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Donachie, GE; Dawnay, N; Ahmed, R; Naif, S; Duxbury, NJ; Tribble, ND
Publisher: Elsevier
Languages: English
Types: Article
Subjects: RA1001
The rise of DNA evidence to the forefront of forensic science has led to high sample numbers being submitted for profiling by investigators to casework laboratories: bottleneck effects are often seen resulting in slow turnaround times and sample backlog. The ParaDNA(®) Screening and Intelligence Tests have been designed to guide investigators on the viability of potential sources of DNA allowing them to determine which samples should be sent for full DNA analysis. Both tests are designed to augment the arsenal of available forensic tests for end users and be used concurrently to those commonly available. Therefore, assessing the impact that common forensic tests have on such novel technology is important to measure. The systems were tested against various potential inhibitors to which samples may be exposed as part of the investigative process. Presumptive test agents for biological materials (blood, semen and saliva) and those used as fingerprint enhancement agents were both used. The Screening Test showed a drop in performance following application of aluminium powder and cyanoacrylate (CNA) on fingerprints samples; however this drop in performance was not replicated with high template DNA. No significant effect was observed for any agent using the Intelligence Test. Therefore, both tests stand up well to the chemical agents applied and can be used by investigators with confidence that system performance will be maintained.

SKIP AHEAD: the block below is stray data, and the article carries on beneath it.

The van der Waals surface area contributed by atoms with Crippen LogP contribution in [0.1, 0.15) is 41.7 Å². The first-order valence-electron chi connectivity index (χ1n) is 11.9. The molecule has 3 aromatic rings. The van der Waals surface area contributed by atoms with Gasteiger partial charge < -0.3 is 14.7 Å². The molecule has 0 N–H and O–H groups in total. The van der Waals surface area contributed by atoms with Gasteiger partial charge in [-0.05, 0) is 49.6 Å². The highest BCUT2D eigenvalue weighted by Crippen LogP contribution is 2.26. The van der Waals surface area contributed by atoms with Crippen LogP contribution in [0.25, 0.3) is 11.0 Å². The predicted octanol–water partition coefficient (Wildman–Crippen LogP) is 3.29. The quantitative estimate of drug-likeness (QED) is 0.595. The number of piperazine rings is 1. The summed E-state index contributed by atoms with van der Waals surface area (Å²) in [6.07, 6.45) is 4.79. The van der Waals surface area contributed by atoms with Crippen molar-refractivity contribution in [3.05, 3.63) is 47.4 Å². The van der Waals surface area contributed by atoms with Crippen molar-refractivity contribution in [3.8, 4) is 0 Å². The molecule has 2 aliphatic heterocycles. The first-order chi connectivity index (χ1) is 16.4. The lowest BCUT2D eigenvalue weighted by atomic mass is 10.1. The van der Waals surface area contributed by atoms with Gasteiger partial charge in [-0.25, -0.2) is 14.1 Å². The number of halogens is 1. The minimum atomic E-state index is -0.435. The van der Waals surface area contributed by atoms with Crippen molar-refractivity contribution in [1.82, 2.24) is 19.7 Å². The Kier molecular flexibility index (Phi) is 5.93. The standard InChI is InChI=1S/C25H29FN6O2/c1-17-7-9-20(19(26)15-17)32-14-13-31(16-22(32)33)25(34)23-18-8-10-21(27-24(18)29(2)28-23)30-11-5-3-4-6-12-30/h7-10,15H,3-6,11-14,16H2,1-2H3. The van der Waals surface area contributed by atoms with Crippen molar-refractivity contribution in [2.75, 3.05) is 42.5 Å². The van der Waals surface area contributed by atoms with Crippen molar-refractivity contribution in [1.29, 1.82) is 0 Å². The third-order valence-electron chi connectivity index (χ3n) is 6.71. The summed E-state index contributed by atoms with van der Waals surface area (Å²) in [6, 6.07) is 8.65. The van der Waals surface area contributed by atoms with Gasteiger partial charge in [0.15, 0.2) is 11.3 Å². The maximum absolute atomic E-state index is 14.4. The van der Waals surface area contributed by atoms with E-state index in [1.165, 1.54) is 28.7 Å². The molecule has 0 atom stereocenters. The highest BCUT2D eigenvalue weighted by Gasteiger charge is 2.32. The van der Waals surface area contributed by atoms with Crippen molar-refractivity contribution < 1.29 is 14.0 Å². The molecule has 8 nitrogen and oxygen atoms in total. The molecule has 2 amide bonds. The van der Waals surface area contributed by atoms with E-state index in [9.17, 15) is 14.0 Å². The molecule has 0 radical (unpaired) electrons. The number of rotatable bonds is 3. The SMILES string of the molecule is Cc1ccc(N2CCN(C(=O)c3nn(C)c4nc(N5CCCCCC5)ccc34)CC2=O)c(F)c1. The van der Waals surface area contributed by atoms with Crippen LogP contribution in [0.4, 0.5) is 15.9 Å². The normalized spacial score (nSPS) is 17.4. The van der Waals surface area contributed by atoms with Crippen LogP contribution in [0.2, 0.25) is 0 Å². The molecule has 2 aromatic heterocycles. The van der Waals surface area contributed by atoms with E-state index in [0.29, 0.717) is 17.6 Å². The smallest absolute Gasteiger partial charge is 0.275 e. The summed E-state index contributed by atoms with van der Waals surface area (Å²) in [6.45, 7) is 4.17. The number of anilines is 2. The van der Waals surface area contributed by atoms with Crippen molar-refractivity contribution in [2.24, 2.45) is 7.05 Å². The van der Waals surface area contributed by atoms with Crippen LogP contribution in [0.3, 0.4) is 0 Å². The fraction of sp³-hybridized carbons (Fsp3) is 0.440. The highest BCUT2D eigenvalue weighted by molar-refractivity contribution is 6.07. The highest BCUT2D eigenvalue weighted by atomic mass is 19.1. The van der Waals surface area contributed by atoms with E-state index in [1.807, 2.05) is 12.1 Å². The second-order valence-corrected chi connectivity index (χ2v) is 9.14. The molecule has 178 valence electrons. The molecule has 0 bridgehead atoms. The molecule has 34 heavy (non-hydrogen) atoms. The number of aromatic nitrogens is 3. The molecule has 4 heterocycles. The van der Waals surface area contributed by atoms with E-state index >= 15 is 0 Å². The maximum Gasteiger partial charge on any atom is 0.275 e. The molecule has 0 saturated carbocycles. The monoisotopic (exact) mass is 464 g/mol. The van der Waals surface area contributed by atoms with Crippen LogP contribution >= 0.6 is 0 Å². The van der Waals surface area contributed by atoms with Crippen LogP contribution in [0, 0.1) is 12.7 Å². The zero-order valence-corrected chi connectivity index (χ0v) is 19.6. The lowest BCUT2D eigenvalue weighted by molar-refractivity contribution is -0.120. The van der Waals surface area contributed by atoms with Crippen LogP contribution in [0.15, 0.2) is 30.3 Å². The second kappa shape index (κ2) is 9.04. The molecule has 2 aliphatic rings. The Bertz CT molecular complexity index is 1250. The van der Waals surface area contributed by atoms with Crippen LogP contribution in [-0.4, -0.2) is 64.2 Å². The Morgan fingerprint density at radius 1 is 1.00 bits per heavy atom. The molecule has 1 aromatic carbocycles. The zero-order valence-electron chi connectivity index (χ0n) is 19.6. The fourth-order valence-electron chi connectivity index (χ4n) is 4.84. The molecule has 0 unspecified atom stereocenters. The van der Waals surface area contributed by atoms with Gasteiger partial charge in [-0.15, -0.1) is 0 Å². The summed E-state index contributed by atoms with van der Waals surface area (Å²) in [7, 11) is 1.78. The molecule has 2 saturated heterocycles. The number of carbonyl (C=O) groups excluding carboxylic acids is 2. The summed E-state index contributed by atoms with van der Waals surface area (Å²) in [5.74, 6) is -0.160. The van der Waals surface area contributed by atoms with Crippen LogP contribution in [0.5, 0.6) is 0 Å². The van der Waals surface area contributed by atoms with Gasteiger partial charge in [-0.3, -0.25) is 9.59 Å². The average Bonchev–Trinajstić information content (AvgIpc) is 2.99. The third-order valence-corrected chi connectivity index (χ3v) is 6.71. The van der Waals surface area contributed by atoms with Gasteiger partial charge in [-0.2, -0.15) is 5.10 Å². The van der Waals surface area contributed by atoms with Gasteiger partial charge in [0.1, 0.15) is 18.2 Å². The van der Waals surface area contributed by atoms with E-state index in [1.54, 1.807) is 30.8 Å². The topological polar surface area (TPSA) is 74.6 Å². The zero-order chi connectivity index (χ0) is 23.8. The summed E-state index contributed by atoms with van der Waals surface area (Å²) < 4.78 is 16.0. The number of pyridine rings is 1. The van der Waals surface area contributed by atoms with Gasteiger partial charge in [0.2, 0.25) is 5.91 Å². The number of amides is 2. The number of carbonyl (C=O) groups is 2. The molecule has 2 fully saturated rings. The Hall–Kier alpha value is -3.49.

• The results below are discovered through our pilot algorithms. Let us know how we are doing!

    • [1] M. Vennemann, G. Scott, L. Curran, F. Bittner, S.S. Tobe, Sensitivity and specificity of presumptive tests for blood, saliva and semen, Forensic Sci. Med. Pathol. 10 (2014) 69-75.
    • [2] J.H. An, K.J. Shin,W.I. Yang, H.Y. Lee, Body fluid identification in forensics, BMB Rep. 45 (2012) 545-553.
    • [3] Association of Chief Police Officers (England and Wales), The DNA Good Practice Manual, ACPO, London, 2005.
    • [4] J.J. Raymond, R.A.H. van Oorschot, P.R. Gunn, S.J. Walse, C. Roux, Trace DNA success rates relating to volume crime offences, Forensic Sci. Int. Genet. 2 (2009) 136-137 Suppl.
    • [5] N. Dawnay, B. Stafford-Allen, D. Moore, S. Blackman, P. Rendell, E.K. Hanson, J. Ballantyne, B. Kallifatidis, J. Mendel, D.K. Mills, R. Nagy, S. Wells, Developmental validation of the ParaDNA1 Screening System - a presumptive test for the detection of DNA on forensic evidence items, Forensic Sci. Int. Genet. 11 (2014) 73-79.
    • [6] G. Ball, N. Dawnay, R. Stafford-Allen, M. Panasiuk, P. Rendell, S. Blackman, N. Duxbury, S.Wells, Concordance study between the ParaDNA1 Intelligence Test a Rapid DNA profiling assay, and a conventional STR typing kit (AmpFlSTR® SGM Plus1), Forensic Sci. Int. Genet. 16 (2015) 48-51.
    • [7] S. Blackman, N. Dawnay, G. Ball, B. Stafford-Allen, N. Tribble, P. Rendell, K. Neary, E.K. Hanson, J. Ballantyne, B. Kallifatidis, J. Mendel, D.K. Mills, S. Wells, Developmental validation of the ParaDNA1
  • No related research data.
  • Discovered through pilot similarity algorithms. Send us your feedback.

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